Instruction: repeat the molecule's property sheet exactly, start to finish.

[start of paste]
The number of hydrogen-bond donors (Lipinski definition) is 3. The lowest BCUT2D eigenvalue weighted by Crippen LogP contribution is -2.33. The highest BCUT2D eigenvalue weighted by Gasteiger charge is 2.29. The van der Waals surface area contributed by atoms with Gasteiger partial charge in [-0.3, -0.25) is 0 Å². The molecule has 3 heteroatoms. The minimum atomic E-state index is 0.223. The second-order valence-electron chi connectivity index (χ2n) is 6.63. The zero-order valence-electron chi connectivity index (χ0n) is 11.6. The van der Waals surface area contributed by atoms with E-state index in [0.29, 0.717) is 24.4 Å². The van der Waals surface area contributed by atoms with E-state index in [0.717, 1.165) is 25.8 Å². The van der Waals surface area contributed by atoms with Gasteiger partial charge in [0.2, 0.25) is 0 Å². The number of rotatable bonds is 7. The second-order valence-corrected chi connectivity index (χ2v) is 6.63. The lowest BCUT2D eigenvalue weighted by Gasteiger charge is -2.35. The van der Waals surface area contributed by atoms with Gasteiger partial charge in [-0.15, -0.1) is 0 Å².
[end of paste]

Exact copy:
The number of hydrogen-bond donors (Lipinski definition) is 3. The lowest BCUT2D eigenvalue weighted by Crippen LogP contribution is -2.33. The highest BCUT2D eigenvalue weighted by Gasteiger charge is 2.29. The van der Waals surface area contributed by atoms with Gasteiger partial charge in [-0.3, -0.25) is 0 Å². The molecule has 3 heteroatoms. The minimum atomic E-state index is 0.223. The second-order valence-electron chi connectivity index (χ2n) is 6.63. The zero-order valence-electron chi connectivity index (χ0n) is 11.6. The van der Waals surface area contributed by atoms with E-state index in [0.29, 0.717) is 24.4 Å². The van der Waals surface area contributed by atoms with E-state index in [0.717, 1.165) is 25.8 Å². The van der Waals surface area contributed by atoms with Gasteiger partial charge in [0.2, 0.25) is 0 Å². The number of rotatable bonds is 7. The second-order valence-corrected chi connectivity index (χ2v) is 6.63. The lowest BCUT2D eigenvalue weighted by Gasteiger charge is -2.35. The van der Waals surface area contributed by atoms with Gasteiger partial charge in [-0.15, -0.1) is 0 Å².